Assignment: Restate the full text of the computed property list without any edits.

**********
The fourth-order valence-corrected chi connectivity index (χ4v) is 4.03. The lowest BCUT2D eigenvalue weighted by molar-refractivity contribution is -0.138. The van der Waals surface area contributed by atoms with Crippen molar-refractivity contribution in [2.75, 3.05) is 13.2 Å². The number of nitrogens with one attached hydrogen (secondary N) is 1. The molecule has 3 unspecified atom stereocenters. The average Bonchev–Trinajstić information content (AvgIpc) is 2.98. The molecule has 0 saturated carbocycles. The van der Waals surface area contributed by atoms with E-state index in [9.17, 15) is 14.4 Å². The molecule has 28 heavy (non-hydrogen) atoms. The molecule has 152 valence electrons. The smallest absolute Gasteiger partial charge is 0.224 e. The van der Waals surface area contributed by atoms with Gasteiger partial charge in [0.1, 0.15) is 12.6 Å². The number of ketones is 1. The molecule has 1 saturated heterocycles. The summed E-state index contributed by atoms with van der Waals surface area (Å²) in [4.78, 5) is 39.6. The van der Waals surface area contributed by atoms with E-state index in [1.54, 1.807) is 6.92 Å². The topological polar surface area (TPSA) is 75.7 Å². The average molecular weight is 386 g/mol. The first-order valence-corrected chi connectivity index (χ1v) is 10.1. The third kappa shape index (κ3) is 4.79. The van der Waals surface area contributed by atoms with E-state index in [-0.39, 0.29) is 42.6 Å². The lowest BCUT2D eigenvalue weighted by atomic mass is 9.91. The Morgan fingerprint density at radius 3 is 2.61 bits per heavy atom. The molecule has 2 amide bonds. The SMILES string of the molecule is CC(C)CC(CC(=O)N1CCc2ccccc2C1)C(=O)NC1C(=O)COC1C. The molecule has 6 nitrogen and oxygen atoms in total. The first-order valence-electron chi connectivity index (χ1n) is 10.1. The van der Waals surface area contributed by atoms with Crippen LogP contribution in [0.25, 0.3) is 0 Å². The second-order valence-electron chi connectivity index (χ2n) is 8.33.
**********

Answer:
The fourth-order valence-corrected chi connectivity index (χ4v) is 4.03. The lowest BCUT2D eigenvalue weighted by molar-refractivity contribution is -0.138. The van der Waals surface area contributed by atoms with Crippen molar-refractivity contribution in [2.75, 3.05) is 13.2 Å². The number of nitrogens with one attached hydrogen (secondary N) is 1. The molecule has 3 unspecified atom stereocenters. The average Bonchev–Trinajstić information content (AvgIpc) is 2.98. The molecule has 0 saturated carbocycles. The van der Waals surface area contributed by atoms with E-state index in [9.17, 15) is 14.4 Å². The molecule has 28 heavy (non-hydrogen) atoms. The molecule has 152 valence electrons. The smallest absolute Gasteiger partial charge is 0.224 e. The van der Waals surface area contributed by atoms with Gasteiger partial charge in [0.1, 0.15) is 12.6 Å². The number of ketones is 1. The molecule has 1 saturated heterocycles. The summed E-state index contributed by atoms with van der Waals surface area (Å²) in [4.78, 5) is 39.6. The van der Waals surface area contributed by atoms with E-state index in [1.54, 1.807) is 6.92 Å². The topological polar surface area (TPSA) is 75.7 Å². The average molecular weight is 386 g/mol. The first-order valence-corrected chi connectivity index (χ1v) is 10.1. The third kappa shape index (κ3) is 4.79. The van der Waals surface area contributed by atoms with E-state index in [-0.39, 0.29) is 42.6 Å². The lowest BCUT2D eigenvalue weighted by atomic mass is 9.91. The Morgan fingerprint density at radius 3 is 2.61 bits per heavy atom. The molecule has 2 amide bonds. The SMILES string of the molecule is CC(C)CC(CC(=O)N1CCc2ccccc2C1)C(=O)NC1C(=O)COC1C. The molecule has 6 nitrogen and oxygen atoms in total. The first-order valence-electron chi connectivity index (χ1n) is 10.1. The van der Waals surface area contributed by atoms with Crippen LogP contribution in [0.25, 0.3) is 0 Å². The second-order valence-electron chi connectivity index (χ2n) is 8.33.